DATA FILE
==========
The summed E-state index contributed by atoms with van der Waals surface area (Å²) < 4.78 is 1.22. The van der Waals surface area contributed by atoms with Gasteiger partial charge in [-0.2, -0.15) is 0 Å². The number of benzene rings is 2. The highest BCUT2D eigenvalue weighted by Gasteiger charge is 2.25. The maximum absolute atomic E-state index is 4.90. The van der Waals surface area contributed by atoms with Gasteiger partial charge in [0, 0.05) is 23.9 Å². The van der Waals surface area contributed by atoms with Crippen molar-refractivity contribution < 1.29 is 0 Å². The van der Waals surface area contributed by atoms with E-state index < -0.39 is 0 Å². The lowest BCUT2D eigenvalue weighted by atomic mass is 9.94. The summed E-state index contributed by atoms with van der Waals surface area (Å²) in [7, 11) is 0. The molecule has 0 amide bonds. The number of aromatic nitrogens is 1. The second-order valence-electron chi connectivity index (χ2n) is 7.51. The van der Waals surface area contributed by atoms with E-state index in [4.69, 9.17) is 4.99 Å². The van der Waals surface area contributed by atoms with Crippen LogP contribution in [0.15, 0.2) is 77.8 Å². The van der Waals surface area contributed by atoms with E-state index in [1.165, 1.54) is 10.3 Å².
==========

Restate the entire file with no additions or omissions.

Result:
The summed E-state index contributed by atoms with van der Waals surface area (Å²) < 4.78 is 1.22. The van der Waals surface area contributed by atoms with Gasteiger partial charge in [-0.2, -0.15) is 0 Å². The number of benzene rings is 2. The highest BCUT2D eigenvalue weighted by Gasteiger charge is 2.25. The maximum absolute atomic E-state index is 4.90. The van der Waals surface area contributed by atoms with Gasteiger partial charge in [0, 0.05) is 23.9 Å². The van der Waals surface area contributed by atoms with Crippen molar-refractivity contribution < 1.29 is 0 Å². The van der Waals surface area contributed by atoms with E-state index < -0.39 is 0 Å². The lowest BCUT2D eigenvalue weighted by atomic mass is 9.94. The summed E-state index contributed by atoms with van der Waals surface area (Å²) in [7, 11) is 0. The molecule has 0 amide bonds. The number of aromatic nitrogens is 1. The second-order valence-electron chi connectivity index (χ2n) is 7.51. The van der Waals surface area contributed by atoms with E-state index in [4.69, 9.17) is 4.99 Å². The van der Waals surface area contributed by atoms with Crippen LogP contribution in [0.15, 0.2) is 77.8 Å². The van der Waals surface area contributed by atoms with E-state index in [1.165, 1.54) is 10.3 Å².